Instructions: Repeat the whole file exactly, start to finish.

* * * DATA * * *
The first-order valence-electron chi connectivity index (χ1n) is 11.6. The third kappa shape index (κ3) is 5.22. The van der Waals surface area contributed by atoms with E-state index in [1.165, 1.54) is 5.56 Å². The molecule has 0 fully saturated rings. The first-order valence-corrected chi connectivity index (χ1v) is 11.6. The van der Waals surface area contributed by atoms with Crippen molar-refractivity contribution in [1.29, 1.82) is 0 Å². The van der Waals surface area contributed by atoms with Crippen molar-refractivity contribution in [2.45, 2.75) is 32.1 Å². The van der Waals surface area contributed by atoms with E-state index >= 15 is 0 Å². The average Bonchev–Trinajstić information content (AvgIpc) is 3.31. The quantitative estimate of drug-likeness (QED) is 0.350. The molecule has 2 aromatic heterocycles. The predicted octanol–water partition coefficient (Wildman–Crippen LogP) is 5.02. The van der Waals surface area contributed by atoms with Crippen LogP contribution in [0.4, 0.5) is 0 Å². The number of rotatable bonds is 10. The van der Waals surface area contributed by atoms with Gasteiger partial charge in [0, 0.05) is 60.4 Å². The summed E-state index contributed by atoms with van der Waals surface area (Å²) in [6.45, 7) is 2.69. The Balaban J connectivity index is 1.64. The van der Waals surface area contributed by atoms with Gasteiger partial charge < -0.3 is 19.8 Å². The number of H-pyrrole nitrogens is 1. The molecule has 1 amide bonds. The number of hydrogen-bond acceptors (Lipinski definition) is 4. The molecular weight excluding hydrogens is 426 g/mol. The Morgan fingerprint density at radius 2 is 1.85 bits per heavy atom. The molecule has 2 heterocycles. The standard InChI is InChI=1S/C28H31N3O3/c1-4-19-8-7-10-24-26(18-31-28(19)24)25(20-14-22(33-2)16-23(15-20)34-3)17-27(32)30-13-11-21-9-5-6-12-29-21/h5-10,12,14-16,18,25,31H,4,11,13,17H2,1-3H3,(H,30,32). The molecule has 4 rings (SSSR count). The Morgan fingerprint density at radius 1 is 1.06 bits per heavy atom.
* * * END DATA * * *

The first-order valence-electron chi connectivity index (χ1n) is 11.6. The third kappa shape index (κ3) is 5.22. The van der Waals surface area contributed by atoms with E-state index in [1.165, 1.54) is 5.56 Å². The molecule has 0 fully saturated rings. The first-order valence-corrected chi connectivity index (χ1v) is 11.6. The van der Waals surface area contributed by atoms with Crippen molar-refractivity contribution in [1.29, 1.82) is 0 Å². The van der Waals surface area contributed by atoms with Crippen molar-refractivity contribution in [2.45, 2.75) is 32.1 Å². The van der Waals surface area contributed by atoms with E-state index >= 15 is 0 Å². The average Bonchev–Trinajstić information content (AvgIpc) is 3.31. The quantitative estimate of drug-likeness (QED) is 0.350. The molecule has 2 aromatic heterocycles. The predicted octanol–water partition coefficient (Wildman–Crippen LogP) is 5.02. The van der Waals surface area contributed by atoms with Crippen LogP contribution in [0.4, 0.5) is 0 Å². The number of rotatable bonds is 10. The van der Waals surface area contributed by atoms with Gasteiger partial charge in [0, 0.05) is 60.4 Å². The summed E-state index contributed by atoms with van der Waals surface area (Å²) in [6.45, 7) is 2.69. The Balaban J connectivity index is 1.64. The van der Waals surface area contributed by atoms with Gasteiger partial charge < -0.3 is 19.8 Å². The number of H-pyrrole nitrogens is 1. The molecule has 1 amide bonds. The number of hydrogen-bond acceptors (Lipinski definition) is 4. The molecular weight excluding hydrogens is 426 g/mol. The Morgan fingerprint density at radius 2 is 1.85 bits per heavy atom. The molecule has 2 heterocycles. The standard InChI is InChI=1S/C28H31N3O3/c1-4-19-8-7-10-24-26(18-31-28(19)24)25(20-14-22(33-2)16-23(15-20)34-3)17-27(32)30-13-11-21-9-5-6-12-29-21/h5-10,12,14-16,18,25,31H,4,11,13,17H2,1-3H3,(H,30,32). The molecule has 4 rings (SSSR count). The Morgan fingerprint density at radius 1 is 1.06 bits per heavy atom.